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oscar

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  1. We're 50 and 52 and the last time we paid taxe d'hab was when we were second home owners.  Since we've lived here and filled out a tax form we've only ever been charged for the TV licence.
  2. oscar

    Bo Obama

    [quote user="Framboise"]

    Actually I am somewhat surprised that none of the holier-than-thou-anti-racism brigade have leapt upon their choice of name.   

    [/quote]

    Why?  Anyone or anything that is named after someone else could be accused in that case.

  3. Why go to St Malo and stay in a Formula One !!!!  The Hotel St Pierre, l'Univers or France et Chateaubriand are all within the old town and the only time I found any of them noisy was the night France won the World Cup.
  4. When we first moved to France I went down the (A) route and it was a nightmare.  There were other things to pay for apart from employee cotisations, which I didn't feel able to ask my employer to pay for as it had been my choice to come to France.  In the first six months of being here I earnt £11,000 but I paid out over £7,000!  I had looked into (c) before AE existed but as self-employed, but as albert says, it was difficult only having one employer.  Don't know about the (b) option, this seems pretty new and after my time of working for a UK company whilst living in France.
  5. The Manche young farmers association is holding it's annual show on 6th September this year in Beuvrigny, near Tessy sur vire.
  6. We had some guests staying with us just before Christmas from Alberta.  Apparently they are desparate for just about any trade, skilled or not and are doing promotional fairs in the UK to get people to move there.  He also said that it had been -30 for several days before Christmas.  Minus 3 here is cold enough for me!
  7. Our living room (where the TV is) is on the first floor and the dining room (where we will eat Christmas lunch) is on the ground floor, so two trees are called for.  We got a 2 metre one for downstairs and a one metre one for upstairs, 24€ the two.  Last year we paid 25€ for one!!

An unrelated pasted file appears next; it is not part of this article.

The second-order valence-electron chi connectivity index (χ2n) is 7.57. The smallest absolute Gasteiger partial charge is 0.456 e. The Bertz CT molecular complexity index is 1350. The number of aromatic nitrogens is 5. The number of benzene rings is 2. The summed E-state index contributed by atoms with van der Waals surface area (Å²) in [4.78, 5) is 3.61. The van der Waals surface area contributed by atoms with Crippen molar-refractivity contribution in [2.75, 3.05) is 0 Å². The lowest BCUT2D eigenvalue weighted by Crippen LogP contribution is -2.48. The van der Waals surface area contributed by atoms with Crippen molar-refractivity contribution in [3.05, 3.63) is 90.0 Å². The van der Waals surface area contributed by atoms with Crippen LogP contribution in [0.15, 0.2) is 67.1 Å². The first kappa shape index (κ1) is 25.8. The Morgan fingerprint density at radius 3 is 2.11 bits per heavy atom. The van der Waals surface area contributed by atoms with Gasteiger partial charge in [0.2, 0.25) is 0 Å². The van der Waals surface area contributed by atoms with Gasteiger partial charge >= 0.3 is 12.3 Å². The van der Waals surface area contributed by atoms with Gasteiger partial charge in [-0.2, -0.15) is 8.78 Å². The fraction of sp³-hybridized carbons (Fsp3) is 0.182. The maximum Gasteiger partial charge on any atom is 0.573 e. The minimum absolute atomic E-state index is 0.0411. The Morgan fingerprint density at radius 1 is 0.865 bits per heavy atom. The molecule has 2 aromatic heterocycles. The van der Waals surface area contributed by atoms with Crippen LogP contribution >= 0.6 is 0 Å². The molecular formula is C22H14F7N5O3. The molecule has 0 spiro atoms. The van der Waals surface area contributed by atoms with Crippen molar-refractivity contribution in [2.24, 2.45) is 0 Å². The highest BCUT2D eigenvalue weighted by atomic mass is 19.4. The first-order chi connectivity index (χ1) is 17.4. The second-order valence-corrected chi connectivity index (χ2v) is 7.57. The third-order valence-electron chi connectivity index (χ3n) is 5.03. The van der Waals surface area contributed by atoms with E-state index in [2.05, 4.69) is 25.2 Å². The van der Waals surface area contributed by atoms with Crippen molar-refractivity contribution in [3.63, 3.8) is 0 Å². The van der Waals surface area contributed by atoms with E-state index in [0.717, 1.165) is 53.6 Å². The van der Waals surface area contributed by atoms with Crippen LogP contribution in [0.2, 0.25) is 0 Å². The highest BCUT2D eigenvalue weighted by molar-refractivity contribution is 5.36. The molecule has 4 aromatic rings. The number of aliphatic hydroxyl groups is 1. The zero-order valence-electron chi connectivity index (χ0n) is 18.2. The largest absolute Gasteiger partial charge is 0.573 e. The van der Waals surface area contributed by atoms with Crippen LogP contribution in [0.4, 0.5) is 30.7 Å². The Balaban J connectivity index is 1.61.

8. Don't feel guilty about it.  The service is for those who need assistance and not like disabled parking in the UK and France where you need stickers that can only be obtained following doctorss' confirmation of disability.  My OH suffers from arthritis like you and needs to fully open the door to get in and out and struggles with stairs (ie she's very slow on them and gets embarrassed about holding other passengers up.  Last time we went on the Mt St Michel I booked for assistance and we were parked right by the lifts with plenty of space to open the car door to it's full extent, although on this particular occasion I think all cars could do this because they weren't particularly busy.  The steward was also very subtle in that he stood in the doorway ushering people up the stairs until we and another couple got to him, when he turned the other way and ushered us into the waiting lift.  It was the first time that we had used this service but would certainly do so again - WITHOUT feeling guilty!
  9. [quote user="Quillan"]Well I have just got back from Boules and this is a hot topic amongst the couple of Brits there and the French members. Apparently this two minute slot on the Politics show has been talked about on our regional TV channel. The outcome of it is that the Quillan Boule club are having a whip to buy some wood for the Brits who can't afford to heat their houses. If anyone wants to donate money (I have given 20 Euros) get in contact with me via a PM and I will tell you how to send it and yes I'm serious.[/quote]

    You are, of course, joking!  What makes the "needy" Brits of Quillan any more important than those in the rest of France?  Charity begins at home.

  10. Just to clarify the point of confusion over the entitlement of the subject of the show mentioned in the OP.  Although he may not be entitled to his OAP for another 3 years (that makes him 62) the WFA is payable from 60 - so this is why he believes he is entitled to it.